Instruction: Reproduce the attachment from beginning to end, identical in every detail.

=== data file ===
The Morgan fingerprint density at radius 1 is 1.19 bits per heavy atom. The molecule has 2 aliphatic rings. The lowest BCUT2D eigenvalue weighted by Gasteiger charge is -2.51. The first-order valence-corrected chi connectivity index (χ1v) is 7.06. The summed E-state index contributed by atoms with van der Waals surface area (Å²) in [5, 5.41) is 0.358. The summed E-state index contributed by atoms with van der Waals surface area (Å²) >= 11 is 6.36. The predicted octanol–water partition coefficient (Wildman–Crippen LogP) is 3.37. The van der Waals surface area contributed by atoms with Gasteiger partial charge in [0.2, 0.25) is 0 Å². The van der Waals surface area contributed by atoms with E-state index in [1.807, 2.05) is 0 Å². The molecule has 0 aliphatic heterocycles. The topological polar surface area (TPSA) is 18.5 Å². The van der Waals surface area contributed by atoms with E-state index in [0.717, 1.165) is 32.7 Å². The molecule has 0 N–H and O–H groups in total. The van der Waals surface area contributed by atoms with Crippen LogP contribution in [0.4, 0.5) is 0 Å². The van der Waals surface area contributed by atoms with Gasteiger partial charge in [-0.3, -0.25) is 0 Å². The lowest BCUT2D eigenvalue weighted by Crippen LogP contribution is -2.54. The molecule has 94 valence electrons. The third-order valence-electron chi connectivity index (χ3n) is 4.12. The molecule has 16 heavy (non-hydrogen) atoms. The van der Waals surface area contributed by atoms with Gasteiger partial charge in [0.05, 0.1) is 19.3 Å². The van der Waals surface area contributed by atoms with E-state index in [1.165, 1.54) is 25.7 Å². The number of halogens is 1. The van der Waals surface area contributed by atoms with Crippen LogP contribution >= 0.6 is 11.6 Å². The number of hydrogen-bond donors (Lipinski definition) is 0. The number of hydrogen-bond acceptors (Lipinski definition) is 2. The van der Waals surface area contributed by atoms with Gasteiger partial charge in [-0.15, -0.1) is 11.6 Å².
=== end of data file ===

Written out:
The Morgan fingerprint density at radius 1 is 1.19 bits per heavy atom. The molecule has 2 aliphatic rings. The lowest BCUT2D eigenvalue weighted by Gasteiger charge is -2.51. The first-order valence-corrected chi connectivity index (χ1v) is 7.06. The summed E-state index contributed by atoms with van der Waals surface area (Å²) in [5, 5.41) is 0.358. The summed E-state index contributed by atoms with van der Waals surface area (Å²) >= 11 is 6.36. The predicted octanol–water partition coefficient (Wildman–Crippen LogP) is 3.37. The van der Waals surface area contributed by atoms with Gasteiger partial charge in [0.2, 0.25) is 0 Å². The van der Waals surface area contributed by atoms with E-state index in [1.807, 2.05) is 0 Å². The molecule has 0 aliphatic heterocycles. The topological polar surface area (TPSA) is 18.5 Å². The van der Waals surface area contributed by atoms with E-state index in [0.717, 1.165) is 32.7 Å². The molecule has 0 N–H and O–H groups in total. The van der Waals surface area contributed by atoms with Crippen LogP contribution in [0.4, 0.5) is 0 Å². The van der Waals surface area contributed by atoms with Gasteiger partial charge in [-0.3, -0.25) is 0 Å². The lowest BCUT2D eigenvalue weighted by Crippen LogP contribution is -2.54. The molecule has 94 valence electrons. The third-order valence-electron chi connectivity index (χ3n) is 4.12. The molecule has 16 heavy (non-hydrogen) atoms. The van der Waals surface area contributed by atoms with Gasteiger partial charge in [0.05, 0.1) is 19.3 Å². The van der Waals surface area contributed by atoms with E-state index in [1.165, 1.54) is 25.7 Å². The number of halogens is 1. The van der Waals surface area contributed by atoms with Crippen LogP contribution >= 0.6 is 11.6 Å². The number of hydrogen-bond donors (Lipinski definition) is 0. The number of hydrogen-bond acceptors (Lipinski definition) is 2. The van der Waals surface area contributed by atoms with Gasteiger partial charge in [-0.15, -0.1) is 11.6 Å².